Conchiglie al forno, with mushrooms, 4 cheeses, cream, radicchio, and fresh sage.

I prepared this meal for the very first time exactly 25 years to the day before I served it this past Wednesday, and there have been many occasions between.

We call it ‘the magic meal’, always have.

The night of April 19, 1992 was the first time I made dinner for Barry. He had very recently been transferred from his employer’s New York office to the one in Seattle, at his request. I was devastated when he told me about it:  We had only begun to get acquainted, through a few chaste dates. He had always had to go back to the office after each of them, which explains one of the reasons he wanted to move out of New York.

He must have noticed I was upset, so he assured me he’d have to visit the New York office occasionally, probably beginning soon after he had settled in on the West Coast. I promised to make him dinner when he did. It was the first time I did; it wasn’t to be the last.

He didn’t return to his hotel that night.

The date (both senses) is now one of our 6 anniversaries. Note: When you don’t believe in marriage, you get to have as many anniversaries as you can get excited about – and remember.

I picked this particular dish because I could prepare it entirely ahead of time (it tastes at least as good reheated on another day), meaning there’s nothing to distract the cook from visiting with a guest (or guests); all it needs otherwise is a simple uncooked appetizer and either some fruit or a gelato, and the arrangements for neither course will keep the company alone.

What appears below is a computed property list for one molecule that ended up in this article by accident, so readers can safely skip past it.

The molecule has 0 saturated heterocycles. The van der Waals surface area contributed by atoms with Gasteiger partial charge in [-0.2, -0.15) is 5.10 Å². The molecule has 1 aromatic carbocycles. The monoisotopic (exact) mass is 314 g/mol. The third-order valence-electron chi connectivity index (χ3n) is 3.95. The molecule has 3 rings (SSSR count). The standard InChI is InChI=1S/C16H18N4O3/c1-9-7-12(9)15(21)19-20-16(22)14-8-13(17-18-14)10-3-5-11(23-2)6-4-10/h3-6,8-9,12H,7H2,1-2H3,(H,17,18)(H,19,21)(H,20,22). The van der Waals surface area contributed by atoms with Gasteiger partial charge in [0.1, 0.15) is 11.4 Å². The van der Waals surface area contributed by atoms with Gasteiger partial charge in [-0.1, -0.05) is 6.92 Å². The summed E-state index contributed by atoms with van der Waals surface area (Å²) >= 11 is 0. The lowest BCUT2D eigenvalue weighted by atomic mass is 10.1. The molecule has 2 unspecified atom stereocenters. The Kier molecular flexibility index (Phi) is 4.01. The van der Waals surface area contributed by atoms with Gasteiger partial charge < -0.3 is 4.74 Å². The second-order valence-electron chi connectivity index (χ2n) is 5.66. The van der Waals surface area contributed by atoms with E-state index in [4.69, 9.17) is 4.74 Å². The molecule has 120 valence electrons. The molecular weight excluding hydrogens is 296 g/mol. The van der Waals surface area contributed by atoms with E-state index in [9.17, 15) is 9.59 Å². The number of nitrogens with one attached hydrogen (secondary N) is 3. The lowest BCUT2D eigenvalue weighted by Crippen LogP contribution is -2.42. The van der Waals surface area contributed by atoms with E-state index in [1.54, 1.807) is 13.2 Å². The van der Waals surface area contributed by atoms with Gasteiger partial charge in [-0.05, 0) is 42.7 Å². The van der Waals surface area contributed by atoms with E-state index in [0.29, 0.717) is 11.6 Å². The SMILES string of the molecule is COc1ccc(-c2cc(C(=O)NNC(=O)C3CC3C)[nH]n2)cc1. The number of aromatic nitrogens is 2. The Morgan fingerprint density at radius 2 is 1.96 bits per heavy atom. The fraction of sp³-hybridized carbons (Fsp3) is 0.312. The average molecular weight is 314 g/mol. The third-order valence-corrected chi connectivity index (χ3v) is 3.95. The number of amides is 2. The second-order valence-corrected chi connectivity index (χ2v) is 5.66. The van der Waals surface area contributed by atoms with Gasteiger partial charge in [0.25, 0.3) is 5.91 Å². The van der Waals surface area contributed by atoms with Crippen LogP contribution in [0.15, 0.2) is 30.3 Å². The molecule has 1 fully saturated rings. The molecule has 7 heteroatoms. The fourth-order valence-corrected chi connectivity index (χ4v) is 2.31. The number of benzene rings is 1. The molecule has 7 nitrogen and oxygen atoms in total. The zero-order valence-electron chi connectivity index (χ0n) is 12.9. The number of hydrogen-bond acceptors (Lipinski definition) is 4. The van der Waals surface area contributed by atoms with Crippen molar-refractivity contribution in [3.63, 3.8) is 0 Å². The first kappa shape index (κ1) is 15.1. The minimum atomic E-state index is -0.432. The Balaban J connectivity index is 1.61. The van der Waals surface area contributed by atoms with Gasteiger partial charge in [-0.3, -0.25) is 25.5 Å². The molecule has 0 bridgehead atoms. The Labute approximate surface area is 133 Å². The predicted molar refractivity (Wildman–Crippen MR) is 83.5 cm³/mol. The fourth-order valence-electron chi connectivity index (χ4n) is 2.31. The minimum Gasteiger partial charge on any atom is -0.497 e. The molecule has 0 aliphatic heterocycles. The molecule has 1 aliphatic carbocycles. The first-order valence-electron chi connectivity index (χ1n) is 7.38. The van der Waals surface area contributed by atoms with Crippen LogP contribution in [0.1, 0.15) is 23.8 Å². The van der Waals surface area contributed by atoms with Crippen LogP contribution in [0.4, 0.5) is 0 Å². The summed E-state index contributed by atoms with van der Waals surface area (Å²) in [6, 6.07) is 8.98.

The recipe for the dish is on this site. I still have the wrinkled clipping from a copy of the September 16, 1990 ‘New York Times Magazine’, where I first saw it.

It also appears in a book, ‘Cucina Simpatica’, given to me 2 years later by a dear friend with whom I used to share many wonderful meals in Providence and New York. The book was published in 1991 by Johanne Killeen and George Germon, who were, as far as I know, also the creators of this Lucullan dish. Jacqueline knew I loved the authors’ wonderful Providence restaurant, as she did, but did not know at the time how they had brought Barry and I together.

Here is the pasta inside the baking dish, just as it came out of the oven:

  • the ingredients in my own preparation included shiitake mushrooms from John D. Madera Farm, Kerrygold Pure Irish Butter from Whole Foods Market, Neapolitan il Pastaio di Gragnano conchiglioni from Eataly, Ronnybrook Farms heavy (‘double’) cream from the local dairy’s stand in the Union Square Greenmarket, radicchio from Eataly, Parmigiano & Reggiano Bonat 5 anni from Buon Italia, Guffanti Fontina Oro Affinata from Eataly (substituting for ‘Bel Paese’ in the recipe), Lombardia 300-day Gorgonzola from Eataly, ricotta from Eataly, and fresh sage leaves from S. & S.O. Produce Farm